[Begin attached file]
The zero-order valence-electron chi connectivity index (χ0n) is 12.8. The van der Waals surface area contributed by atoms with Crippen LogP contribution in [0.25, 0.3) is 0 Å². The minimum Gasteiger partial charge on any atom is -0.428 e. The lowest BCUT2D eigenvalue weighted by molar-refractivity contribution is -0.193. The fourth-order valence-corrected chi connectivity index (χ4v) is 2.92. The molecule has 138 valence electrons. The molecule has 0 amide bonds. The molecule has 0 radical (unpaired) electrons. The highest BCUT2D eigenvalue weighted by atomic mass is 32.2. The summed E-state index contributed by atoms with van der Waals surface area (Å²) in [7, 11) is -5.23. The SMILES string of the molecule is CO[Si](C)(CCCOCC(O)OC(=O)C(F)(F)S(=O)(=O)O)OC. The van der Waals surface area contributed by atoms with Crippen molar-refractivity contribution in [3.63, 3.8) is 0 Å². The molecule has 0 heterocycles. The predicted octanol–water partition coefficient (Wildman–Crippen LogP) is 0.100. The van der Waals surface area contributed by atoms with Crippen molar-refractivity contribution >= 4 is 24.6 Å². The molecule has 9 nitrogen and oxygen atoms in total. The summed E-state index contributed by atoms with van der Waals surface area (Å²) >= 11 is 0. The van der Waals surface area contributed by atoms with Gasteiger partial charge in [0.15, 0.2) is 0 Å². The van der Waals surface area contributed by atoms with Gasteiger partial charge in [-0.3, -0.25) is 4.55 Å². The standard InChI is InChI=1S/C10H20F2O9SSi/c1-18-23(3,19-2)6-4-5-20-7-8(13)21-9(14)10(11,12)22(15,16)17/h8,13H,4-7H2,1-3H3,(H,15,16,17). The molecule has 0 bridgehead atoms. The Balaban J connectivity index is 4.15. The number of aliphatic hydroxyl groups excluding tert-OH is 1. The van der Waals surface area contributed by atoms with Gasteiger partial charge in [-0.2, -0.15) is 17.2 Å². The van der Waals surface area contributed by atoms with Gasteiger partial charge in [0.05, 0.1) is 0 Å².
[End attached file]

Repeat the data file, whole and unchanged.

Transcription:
The zero-order valence-electron chi connectivity index (χ0n) is 12.8. The van der Waals surface area contributed by atoms with Crippen LogP contribution in [0.25, 0.3) is 0 Å². The minimum Gasteiger partial charge on any atom is -0.428 e. The lowest BCUT2D eigenvalue weighted by molar-refractivity contribution is -0.193. The fourth-order valence-corrected chi connectivity index (χ4v) is 2.92. The molecule has 138 valence electrons. The molecule has 0 amide bonds. The molecule has 0 radical (unpaired) electrons. The highest BCUT2D eigenvalue weighted by atomic mass is 32.2. The summed E-state index contributed by atoms with van der Waals surface area (Å²) in [7, 11) is -5.23. The SMILES string of the molecule is CO[Si](C)(CCCOCC(O)OC(=O)C(F)(F)S(=O)(=O)O)OC. The van der Waals surface area contributed by atoms with Crippen molar-refractivity contribution in [3.63, 3.8) is 0 Å². The molecule has 0 heterocycles. The predicted octanol–water partition coefficient (Wildman–Crippen LogP) is 0.100. The van der Waals surface area contributed by atoms with Crippen molar-refractivity contribution >= 4 is 24.6 Å². The molecule has 9 nitrogen and oxygen atoms in total. The summed E-state index contributed by atoms with van der Waals surface area (Å²) >= 11 is 0. The van der Waals surface area contributed by atoms with Gasteiger partial charge in [0.15, 0.2) is 0 Å². The van der Waals surface area contributed by atoms with Gasteiger partial charge in [-0.3, -0.25) is 4.55 Å². The standard InChI is InChI=1S/C10H20F2O9SSi/c1-18-23(3,19-2)6-4-5-20-7-8(13)21-9(14)10(11,12)22(15,16)17/h8,13H,4-7H2,1-3H3,(H,15,16,17). The molecule has 0 bridgehead atoms. The Balaban J connectivity index is 4.15. The number of aliphatic hydroxyl groups excluding tert-OH is 1. The van der Waals surface area contributed by atoms with Gasteiger partial charge in [-0.2, -0.15) is 17.2 Å². The van der Waals surface area contributed by atoms with Gasteiger partial charge in [0.05, 0.1) is 0 Å².